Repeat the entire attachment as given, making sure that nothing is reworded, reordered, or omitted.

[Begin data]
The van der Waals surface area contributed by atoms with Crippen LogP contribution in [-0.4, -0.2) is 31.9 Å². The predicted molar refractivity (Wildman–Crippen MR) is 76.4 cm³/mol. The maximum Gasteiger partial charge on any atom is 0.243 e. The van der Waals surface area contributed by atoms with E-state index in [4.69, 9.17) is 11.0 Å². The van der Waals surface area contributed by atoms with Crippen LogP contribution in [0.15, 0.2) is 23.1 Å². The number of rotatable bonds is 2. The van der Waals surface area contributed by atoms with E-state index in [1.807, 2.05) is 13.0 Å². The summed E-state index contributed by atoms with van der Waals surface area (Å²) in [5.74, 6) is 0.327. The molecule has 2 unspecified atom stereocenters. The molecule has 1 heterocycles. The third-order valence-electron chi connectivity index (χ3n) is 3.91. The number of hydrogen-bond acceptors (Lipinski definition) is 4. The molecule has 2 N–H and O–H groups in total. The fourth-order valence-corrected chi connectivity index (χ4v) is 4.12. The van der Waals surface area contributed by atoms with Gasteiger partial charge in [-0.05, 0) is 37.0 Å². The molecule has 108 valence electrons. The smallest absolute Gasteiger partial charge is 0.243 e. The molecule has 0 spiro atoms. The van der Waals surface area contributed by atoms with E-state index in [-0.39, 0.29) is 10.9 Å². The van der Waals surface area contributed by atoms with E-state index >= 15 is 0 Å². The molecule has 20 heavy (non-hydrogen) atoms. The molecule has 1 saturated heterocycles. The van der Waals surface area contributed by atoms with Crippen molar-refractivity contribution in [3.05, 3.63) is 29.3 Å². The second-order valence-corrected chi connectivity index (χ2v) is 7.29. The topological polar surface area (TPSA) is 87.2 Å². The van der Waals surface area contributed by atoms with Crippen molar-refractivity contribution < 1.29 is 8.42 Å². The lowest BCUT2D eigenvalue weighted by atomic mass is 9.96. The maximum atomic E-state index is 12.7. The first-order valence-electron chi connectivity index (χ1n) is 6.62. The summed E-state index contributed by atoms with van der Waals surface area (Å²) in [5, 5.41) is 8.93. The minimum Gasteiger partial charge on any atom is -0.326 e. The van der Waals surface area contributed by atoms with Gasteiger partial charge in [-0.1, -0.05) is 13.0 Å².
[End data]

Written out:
The van der Waals surface area contributed by atoms with Crippen LogP contribution in [-0.4, -0.2) is 31.9 Å². The predicted molar refractivity (Wildman–Crippen MR) is 76.4 cm³/mol. The maximum Gasteiger partial charge on any atom is 0.243 e. The van der Waals surface area contributed by atoms with E-state index in [4.69, 9.17) is 11.0 Å². The van der Waals surface area contributed by atoms with Crippen LogP contribution in [0.15, 0.2) is 23.1 Å². The number of rotatable bonds is 2. The van der Waals surface area contributed by atoms with E-state index in [1.807, 2.05) is 13.0 Å². The summed E-state index contributed by atoms with van der Waals surface area (Å²) in [5.74, 6) is 0.327. The molecule has 2 unspecified atom stereocenters. The molecule has 1 heterocycles. The third-order valence-electron chi connectivity index (χ3n) is 3.91. The number of hydrogen-bond acceptors (Lipinski definition) is 4. The molecule has 2 N–H and O–H groups in total. The fourth-order valence-corrected chi connectivity index (χ4v) is 4.12. The van der Waals surface area contributed by atoms with Gasteiger partial charge in [-0.05, 0) is 37.0 Å². The molecule has 108 valence electrons. The smallest absolute Gasteiger partial charge is 0.243 e. The molecule has 0 spiro atoms. The van der Waals surface area contributed by atoms with E-state index in [-0.39, 0.29) is 10.9 Å². The van der Waals surface area contributed by atoms with E-state index >= 15 is 0 Å². The molecule has 20 heavy (non-hydrogen) atoms. The molecule has 1 saturated heterocycles. The van der Waals surface area contributed by atoms with Crippen molar-refractivity contribution in [3.05, 3.63) is 29.3 Å². The second-order valence-corrected chi connectivity index (χ2v) is 7.29. The topological polar surface area (TPSA) is 87.2 Å². The van der Waals surface area contributed by atoms with Crippen molar-refractivity contribution < 1.29 is 8.42 Å². The lowest BCUT2D eigenvalue weighted by atomic mass is 9.96. The maximum atomic E-state index is 12.7. The first-order valence-electron chi connectivity index (χ1n) is 6.62. The summed E-state index contributed by atoms with van der Waals surface area (Å²) in [5, 5.41) is 8.93. The minimum Gasteiger partial charge on any atom is -0.326 e. The van der Waals surface area contributed by atoms with Gasteiger partial charge in [-0.1, -0.05) is 13.0 Å².